An Australian patrol ship tasked with monitoring Japan's whaling fleet has departed from the western city of Perth for waters off Antarctica.
Several vessels are now tailing the Japanese whaling fleet
The Oceanic Viking, a customs vessel, left Stirling Naval Base on Tuesday night on a 20-day surveillance mission.
It will collect photographic and video material for a possible legal challenge against the whalers, Australian officials have said.
Japan's fleet began its annual whale hunt in mid-November.
It plans to kill about 900 minke whales and 50 fin whales by mid-April 2008 as part of what it calls a scientific research programme.
But it has suspended plans to kill 50 humpback whales, amid a storm of international criticism.
Acting against the whalers was one of the new Labor-led Australian government's election pledges.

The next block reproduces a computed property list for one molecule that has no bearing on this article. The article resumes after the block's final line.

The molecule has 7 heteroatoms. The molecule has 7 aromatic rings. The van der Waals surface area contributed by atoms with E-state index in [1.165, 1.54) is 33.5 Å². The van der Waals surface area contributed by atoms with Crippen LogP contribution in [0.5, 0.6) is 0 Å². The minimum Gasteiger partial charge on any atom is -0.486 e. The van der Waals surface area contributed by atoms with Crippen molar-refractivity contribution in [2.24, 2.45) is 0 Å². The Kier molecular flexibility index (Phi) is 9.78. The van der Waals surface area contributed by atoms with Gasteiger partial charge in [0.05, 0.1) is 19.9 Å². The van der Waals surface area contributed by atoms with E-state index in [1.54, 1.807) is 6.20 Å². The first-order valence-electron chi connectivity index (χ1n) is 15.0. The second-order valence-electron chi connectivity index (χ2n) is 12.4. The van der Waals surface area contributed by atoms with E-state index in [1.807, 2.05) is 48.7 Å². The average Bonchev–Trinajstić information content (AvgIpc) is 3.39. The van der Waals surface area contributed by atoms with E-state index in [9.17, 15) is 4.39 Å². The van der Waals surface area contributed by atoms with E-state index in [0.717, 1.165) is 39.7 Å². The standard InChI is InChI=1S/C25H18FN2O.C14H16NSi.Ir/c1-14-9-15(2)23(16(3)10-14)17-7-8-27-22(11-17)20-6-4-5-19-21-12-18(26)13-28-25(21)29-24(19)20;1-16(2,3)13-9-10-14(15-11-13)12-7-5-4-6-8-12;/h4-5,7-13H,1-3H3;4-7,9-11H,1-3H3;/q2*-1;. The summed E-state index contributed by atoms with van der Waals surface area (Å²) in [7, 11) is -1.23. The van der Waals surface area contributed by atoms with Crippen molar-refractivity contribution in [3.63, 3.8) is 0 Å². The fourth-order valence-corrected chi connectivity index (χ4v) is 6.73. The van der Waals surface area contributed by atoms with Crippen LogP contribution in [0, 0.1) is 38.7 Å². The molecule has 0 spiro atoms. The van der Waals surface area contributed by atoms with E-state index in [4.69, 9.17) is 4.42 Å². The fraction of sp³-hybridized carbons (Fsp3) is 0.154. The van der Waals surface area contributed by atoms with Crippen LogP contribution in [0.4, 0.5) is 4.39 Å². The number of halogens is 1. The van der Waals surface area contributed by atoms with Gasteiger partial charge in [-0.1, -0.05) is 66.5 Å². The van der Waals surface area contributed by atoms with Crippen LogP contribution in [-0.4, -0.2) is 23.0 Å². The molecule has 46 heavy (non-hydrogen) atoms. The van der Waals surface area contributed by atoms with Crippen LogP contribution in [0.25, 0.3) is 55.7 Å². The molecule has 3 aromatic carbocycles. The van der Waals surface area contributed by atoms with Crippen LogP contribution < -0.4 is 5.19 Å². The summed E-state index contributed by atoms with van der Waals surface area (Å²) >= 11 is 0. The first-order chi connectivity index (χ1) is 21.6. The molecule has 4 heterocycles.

Japan has backed off from its plan to hunt humpbacks
An Airbus A-319 will also conduct surveillance flights over the fleet.
Evidence from the vessels would be used to help Canberra decide if it could take action against the whalers in international courts, Foreign Minister Stephen Smith said last month.
On Monday he rejected criticism that the government had delayed deploying the ship to ease diplomatic tensions with Japan.
"All of the decisions that were made in respect of the Oceanic Viking have been made on the basis of maximising the potential of 20 days of successful activity," he told journalists in Perth.
There are deep divisions between Australia and Japan on the issue of whaling.
Japan says it kills whales for the purpose of scientific research, something permitted under a clause in International Whaling Commission rules.
But Australia and other nations say the same research goals could be achieved using non-lethal methods, and call the research programme a front for commercial whaling.
Boats from environmental group Greenpeace and the more radical Sea Shepherd group are also tracking the Japanese fleet.
Sea Shepherd says its activists will attempt to intercept the ships.